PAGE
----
Same goes for Drysdale vs. Sanderson. Drysdale is a lot more dynamic, while Sanderson plays a style which is synonymous to a shut-down defender. Really, it depends how your team plays and what your team needs. A team like the Leafs would probably fall for a guy like Drysdale over Sanderson because they love guys who can move the puck at a high level, and Drysdale is probably the best at doing that in this draft.

    I have seen Perfetti more than Rossi, but I think Rossi is a better skater and overall player. Perfetti may be more dynamic offensively, but I think Rossi has a better shot at translating to the NHL than Perfetti. Plus Perfetti is never going to be a center, while I think Rossi has a realistic shot at making the NHL as a center.

    However, I spend a lot more time analyzing guys who are available to the Leafs and another playoff team I follow, so I will let teams like Ottawa, Detroit and LA figure out who they prefer more. I don't think you can go wrong with any selection as long as you develop them properly and can figure out how to use them effectively.
     
  24. 93LEAFS Registered User

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    On Byfield/Stutzle. I think playing the game at the speed Stutzle does (he's the best skating forward in the draft outside of Foudy), and still playing high-IQ is quite rare. People overvalue scarcity when talking about prospects sometimes, Puljujarvi had/has a very rare skill-set but he can't put it togeather.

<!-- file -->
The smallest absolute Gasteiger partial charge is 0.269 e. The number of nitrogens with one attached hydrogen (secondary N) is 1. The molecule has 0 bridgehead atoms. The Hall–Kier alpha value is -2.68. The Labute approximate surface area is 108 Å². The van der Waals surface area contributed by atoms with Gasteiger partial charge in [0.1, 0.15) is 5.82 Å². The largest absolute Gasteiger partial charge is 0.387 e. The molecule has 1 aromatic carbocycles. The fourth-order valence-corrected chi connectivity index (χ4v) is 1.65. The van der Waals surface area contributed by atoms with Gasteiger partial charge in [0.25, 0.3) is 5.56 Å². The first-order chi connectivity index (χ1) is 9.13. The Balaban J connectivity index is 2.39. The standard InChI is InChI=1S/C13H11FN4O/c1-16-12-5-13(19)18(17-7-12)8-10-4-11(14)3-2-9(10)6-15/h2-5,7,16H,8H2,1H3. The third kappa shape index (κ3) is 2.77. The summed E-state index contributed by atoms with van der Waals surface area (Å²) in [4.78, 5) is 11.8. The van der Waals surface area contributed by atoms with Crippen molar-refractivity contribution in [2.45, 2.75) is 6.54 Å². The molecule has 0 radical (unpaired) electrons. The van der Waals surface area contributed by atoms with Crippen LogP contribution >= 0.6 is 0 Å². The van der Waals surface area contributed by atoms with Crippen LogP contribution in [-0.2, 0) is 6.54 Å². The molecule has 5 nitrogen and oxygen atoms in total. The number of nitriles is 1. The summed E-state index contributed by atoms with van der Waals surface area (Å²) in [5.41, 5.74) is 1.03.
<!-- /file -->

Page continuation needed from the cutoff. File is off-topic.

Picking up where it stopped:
Drysdale, I don't think has the puck control/hands to be dynamic in the NHL. He'll have trouble navigating through traffic playing at speed required. He isn't Hughes or Makar. If Leafs took Drysdale over Sanderson, I'd be pissed. Sanderson is exactly what this D-core is missing. It's like how adding Barrie really didn't do much for us.

    When discussing Perfetti/Rossi, it should be noted even if the age gap is a couple months, Rossi is much more developed. The last 2 years, Rossi has been able to wake up at 8am and work on hockey all-day, and train. He's maxed out his size (Yakupov and Galchenyuk did this in the OHL). Whereas Perfetti has had to atleast keep a semi-normal life with a high-school routine. I also don't think Rossi's game is that transferable, he relies too much on muscling guys down low, and he won't be able to do that in the NHL. Most small successful guys are either high-iq snipers who arrive at the spot at the right time to put in the puck (Debrincat), or possess puck skills and skating that make them insanely elusive buying them more time on the puck to create plays (Marner and Kane).
     
  25. nuck Pelgrane

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    Where do you think Hendrix Lapiere will go? How scared might teams be of his injuries?